Posted by TenantNet on April 16, 1997 at 13:50:35:
In Reply to: Re: Please End Rent Regulation posted by MikeW on April 16, 1997 at 11:50:08:
: I'm not talking about renovating existing apartments, I'm talking about
creating new apartments ( and not just carving a two bedroom into a one
bedroom and a studio ). To add a significant number of apartments to the
market, you need to find a piece of land and build a building with lots of
units. Since there is very little open land available, especially in
good residential areas, that means tearing something down.
Those are issues of zoning and geography, and also willingness to build.
Even in non-regulated situations (where they can empty buildings), no
one builds except luxury units. It's not an issue of regulation.
: Another benefit to this is that under the current real estate tax
structure, 20% of the apartments in new rental buildings would be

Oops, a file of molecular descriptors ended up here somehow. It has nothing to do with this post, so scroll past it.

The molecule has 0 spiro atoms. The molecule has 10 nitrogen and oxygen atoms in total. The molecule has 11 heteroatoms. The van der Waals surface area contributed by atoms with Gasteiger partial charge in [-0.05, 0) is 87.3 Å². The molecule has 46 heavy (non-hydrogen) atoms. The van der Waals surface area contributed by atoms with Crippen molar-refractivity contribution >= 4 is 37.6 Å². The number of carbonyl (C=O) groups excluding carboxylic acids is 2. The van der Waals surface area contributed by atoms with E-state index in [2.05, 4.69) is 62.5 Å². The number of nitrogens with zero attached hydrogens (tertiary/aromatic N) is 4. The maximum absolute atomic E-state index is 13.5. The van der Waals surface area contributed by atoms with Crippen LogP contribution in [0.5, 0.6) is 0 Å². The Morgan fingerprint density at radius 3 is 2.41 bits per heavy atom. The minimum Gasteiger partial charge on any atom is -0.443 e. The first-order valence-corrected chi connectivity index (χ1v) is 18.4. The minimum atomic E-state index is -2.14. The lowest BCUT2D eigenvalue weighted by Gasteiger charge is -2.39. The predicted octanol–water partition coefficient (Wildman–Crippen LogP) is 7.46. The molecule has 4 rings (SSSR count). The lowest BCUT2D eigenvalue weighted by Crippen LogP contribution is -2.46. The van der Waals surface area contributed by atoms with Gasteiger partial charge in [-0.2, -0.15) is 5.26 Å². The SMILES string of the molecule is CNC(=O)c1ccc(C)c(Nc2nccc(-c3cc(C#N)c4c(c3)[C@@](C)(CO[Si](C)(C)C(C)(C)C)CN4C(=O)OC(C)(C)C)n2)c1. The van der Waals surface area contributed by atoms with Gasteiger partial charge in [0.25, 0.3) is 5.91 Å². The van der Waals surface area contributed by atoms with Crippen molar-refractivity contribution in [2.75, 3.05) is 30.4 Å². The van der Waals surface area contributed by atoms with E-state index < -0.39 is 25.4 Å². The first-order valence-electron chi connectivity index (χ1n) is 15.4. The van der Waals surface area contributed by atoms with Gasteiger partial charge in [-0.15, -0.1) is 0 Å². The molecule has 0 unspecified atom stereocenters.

reserved for low income tenents. So you'll end up with more affordable
housing in one large new building then in several little tenements
(whose rents currently may or may not be affordable)
That comes into play with j-51, 421-a or inclusionary housing programs,
but it's optional. The reality is that in inclusionary programs, they usually
put the 20% low-income units over in Brooklyn, not in Manhattan (there's no
requirement they be in the same building or nearby). So Brooklyn becomes the
poor borough and Manhattan the playground for the wealthy. Rent laws also
have the intention of stabilizing neighborhoods. Even so, the inclusionary
housing options aren't used that often.
Even with significant incentives, developers will not add substantial number of
moderate-income units to the market. No one claims rent regs is a complete
housing policy (it's not) nor will it solve all the housing issues in NYC
(it does not). To measure rent regs against expectations never intended
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